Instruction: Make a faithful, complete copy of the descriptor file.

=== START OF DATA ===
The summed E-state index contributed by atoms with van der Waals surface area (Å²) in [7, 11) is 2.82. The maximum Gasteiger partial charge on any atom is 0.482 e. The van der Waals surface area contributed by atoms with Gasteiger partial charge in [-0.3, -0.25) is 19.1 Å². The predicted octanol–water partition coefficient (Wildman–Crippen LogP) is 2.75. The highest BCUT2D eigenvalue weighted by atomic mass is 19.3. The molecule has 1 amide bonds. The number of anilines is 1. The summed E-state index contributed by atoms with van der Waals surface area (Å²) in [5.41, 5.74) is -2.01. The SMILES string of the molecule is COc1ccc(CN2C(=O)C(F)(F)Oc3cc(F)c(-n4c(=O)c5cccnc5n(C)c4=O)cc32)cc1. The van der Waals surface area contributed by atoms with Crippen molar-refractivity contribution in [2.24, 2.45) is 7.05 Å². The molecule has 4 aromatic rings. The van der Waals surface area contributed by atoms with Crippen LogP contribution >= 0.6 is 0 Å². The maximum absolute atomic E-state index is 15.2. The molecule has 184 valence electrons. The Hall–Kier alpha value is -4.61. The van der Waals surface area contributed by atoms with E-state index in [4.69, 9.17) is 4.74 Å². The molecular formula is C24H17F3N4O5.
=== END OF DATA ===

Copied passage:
The summed E-state index contributed by atoms with van der Waals surface area (Å²) in [7, 11) is 2.82. The maximum Gasteiger partial charge on any atom is 0.482 e. The van der Waals surface area contributed by atoms with Gasteiger partial charge in [-0.3, -0.25) is 19.1 Å². The predicted octanol–water partition coefficient (Wildman–Crippen LogP) is 2.75. The highest BCUT2D eigenvalue weighted by atomic mass is 19.3. The molecule has 1 amide bonds. The number of anilines is 1. The summed E-state index contributed by atoms with van der Waals surface area (Å²) in [5.41, 5.74) is -2.01. The SMILES string of the molecule is COc1ccc(CN2C(=O)C(F)(F)Oc3cc(F)c(-n4c(=O)c5cccnc5n(C)c4=O)cc32)cc1. The van der Waals surface area contributed by atoms with Crippen molar-refractivity contribution in [2.24, 2.45) is 7.05 Å². The molecule has 4 aromatic rings. The van der Waals surface area contributed by atoms with Crippen LogP contribution >= 0.6 is 0 Å². The maximum absolute atomic E-state index is 15.2. The molecule has 184 valence electrons. The Hall–Kier alpha value is -4.61. The van der Waals surface area contributed by atoms with E-state index in [4.69, 9.17) is 4.74 Å². The molecular formula is C24H17F3N4O5.